When Oshare finds out that her Father’s girlfriend is joining them on their summer trip, she and her friends decide to go to her aunt’s farmhouse instead. From the moment they arrive, strange things begin to happen and the girls slowly begin to realize Oshare’s Aunt may not have their best interest in mind. A cult classic that has to be seen to be believed!

1977 Dir. Nobuhikio Obayashi  (大林 宣彦) — TrailerBuy Here.  

 

For those who want something not scary

Happiness of the Katakuris

The Happiness of The Katakuris  (カタクリ家の幸福)

A family moves to the country to run a rustic mountain inn when, to their horror, the customers begin befalling sudden and unlikely fates. An utterly entertaining film that smashes horror, musicals, comedies, mysteries, angry volcanos, a charismatic dog and a Japanese man who claims to be a member of the British royal family… 

2001 Dir. Takashi Miike  (三池 崇史) — Trailer Buy Here.  

 So there you go, I hope that has given you some insperation for some Japanese Halloween scare-fests!

 

Want to recommend a Japanese scary movie to other users? Leave a comment below!  
 

SunnyCon 2013

***This Event Has Now Passed***

 

Event:  Sunnycon 2013

When: Saturday & Sunday 23rd-24th March 2013

Where: Seaburn Center (Directions)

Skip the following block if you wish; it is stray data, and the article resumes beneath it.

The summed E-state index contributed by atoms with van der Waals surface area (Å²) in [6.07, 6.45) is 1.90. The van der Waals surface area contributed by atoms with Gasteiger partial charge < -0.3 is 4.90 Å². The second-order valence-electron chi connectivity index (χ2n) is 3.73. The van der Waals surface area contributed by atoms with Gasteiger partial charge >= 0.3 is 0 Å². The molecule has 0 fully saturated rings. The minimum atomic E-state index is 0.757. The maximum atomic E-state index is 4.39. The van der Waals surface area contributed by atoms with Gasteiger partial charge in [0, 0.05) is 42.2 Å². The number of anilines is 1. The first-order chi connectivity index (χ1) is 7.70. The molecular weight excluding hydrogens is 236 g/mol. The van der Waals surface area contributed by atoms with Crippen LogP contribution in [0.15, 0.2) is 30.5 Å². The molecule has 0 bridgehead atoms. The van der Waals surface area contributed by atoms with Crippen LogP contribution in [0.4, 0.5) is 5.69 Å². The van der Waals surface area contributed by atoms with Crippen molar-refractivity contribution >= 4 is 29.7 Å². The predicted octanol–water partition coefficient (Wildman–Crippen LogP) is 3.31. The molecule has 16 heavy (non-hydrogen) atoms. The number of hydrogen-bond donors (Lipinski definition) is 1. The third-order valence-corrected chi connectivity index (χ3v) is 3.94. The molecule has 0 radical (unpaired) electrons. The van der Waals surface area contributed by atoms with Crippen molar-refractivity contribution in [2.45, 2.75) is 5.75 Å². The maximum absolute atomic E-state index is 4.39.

Website: http://www.sunnycon.co.uk

Facebook: https://www.facebook.com/SunderlandConvention

Price: £30 VIP, £25 13+, £10 Under 12’s

Tickets: available online here

Returning to Sunderland for it’s second year SunnyCon looks to take over the city once again, a must for anyone in the region interested in Anime, Manga or Japan in general.

“After the roaring success from last year’s SunnyCon, on Saturday & Sunday 23rd-24th March 2013 we will be back and bigger than ever hosting SunnyCon2. Our guest list so far includes Vic Mignogna, Ginny McQueen & Colleen Clinkenbeard.

Over the two days there will be new and exciting demonstrations, panels, Martials arts, shows & more as well as retail stalls, artist stands & a gaming area. We will have some delicious Japanese cuisine, so go on spoil yourself! Keep an eye on the events page to see what will be happening.